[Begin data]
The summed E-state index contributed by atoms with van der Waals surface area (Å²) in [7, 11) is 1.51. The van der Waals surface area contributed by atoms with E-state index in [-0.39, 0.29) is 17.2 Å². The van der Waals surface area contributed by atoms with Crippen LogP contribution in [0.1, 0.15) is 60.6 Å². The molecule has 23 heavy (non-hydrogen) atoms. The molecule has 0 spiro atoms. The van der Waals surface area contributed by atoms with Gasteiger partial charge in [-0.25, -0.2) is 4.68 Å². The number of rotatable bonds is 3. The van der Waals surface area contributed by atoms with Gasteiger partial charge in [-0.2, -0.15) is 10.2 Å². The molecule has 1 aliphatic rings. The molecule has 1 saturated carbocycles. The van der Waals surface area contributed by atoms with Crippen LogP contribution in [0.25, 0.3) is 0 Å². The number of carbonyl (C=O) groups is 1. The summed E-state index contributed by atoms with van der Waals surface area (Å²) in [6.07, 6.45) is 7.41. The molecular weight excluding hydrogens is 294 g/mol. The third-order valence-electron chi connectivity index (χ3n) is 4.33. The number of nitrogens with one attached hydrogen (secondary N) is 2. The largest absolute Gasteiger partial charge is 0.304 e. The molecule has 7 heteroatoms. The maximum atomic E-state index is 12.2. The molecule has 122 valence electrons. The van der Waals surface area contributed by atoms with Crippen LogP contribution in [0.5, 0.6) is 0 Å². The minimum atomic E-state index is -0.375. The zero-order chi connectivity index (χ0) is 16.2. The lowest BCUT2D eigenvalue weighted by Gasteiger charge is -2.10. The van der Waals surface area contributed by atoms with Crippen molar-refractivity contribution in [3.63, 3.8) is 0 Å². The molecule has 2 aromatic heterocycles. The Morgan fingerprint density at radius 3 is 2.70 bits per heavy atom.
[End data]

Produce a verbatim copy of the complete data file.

The summed E-state index contributed by atoms with van der Waals surface area (Å²) in [7, 11) is 1.51. The van der Waals surface area contributed by atoms with E-state index in [-0.39, 0.29) is 17.2 Å². The van der Waals surface area contributed by atoms with Crippen LogP contribution in [0.1, 0.15) is 60.6 Å². The molecule has 23 heavy (non-hydrogen) atoms. The molecule has 0 spiro atoms. The van der Waals surface area contributed by atoms with Gasteiger partial charge in [-0.25, -0.2) is 4.68 Å². The number of rotatable bonds is 3. The van der Waals surface area contributed by atoms with Gasteiger partial charge in [-0.2, -0.15) is 10.2 Å². The molecule has 1 aliphatic rings. The molecule has 1 saturated carbocycles. The van der Waals surface area contributed by atoms with Crippen LogP contribution in [0.25, 0.3) is 0 Å². The number of carbonyl (C=O) groups is 1. The summed E-state index contributed by atoms with van der Waals surface area (Å²) in [6.07, 6.45) is 7.41. The molecular weight excluding hydrogens is 294 g/mol. The third-order valence-electron chi connectivity index (χ3n) is 4.33. The number of nitrogens with one attached hydrogen (secondary N) is 2. The largest absolute Gasteiger partial charge is 0.304 e. The molecule has 7 heteroatoms. The maximum atomic E-state index is 12.2. The molecule has 122 valence electrons. The van der Waals surface area contributed by atoms with Crippen LogP contribution in [0.5, 0.6) is 0 Å². The minimum atomic E-state index is -0.375. The zero-order chi connectivity index (χ0) is 16.2. The lowest BCUT2D eigenvalue weighted by Gasteiger charge is -2.10. The van der Waals surface area contributed by atoms with Crippen molar-refractivity contribution in [3.63, 3.8) is 0 Å². The molecule has 2 aromatic heterocycles. The Morgan fingerprint density at radius 3 is 2.70 bits per heavy atom.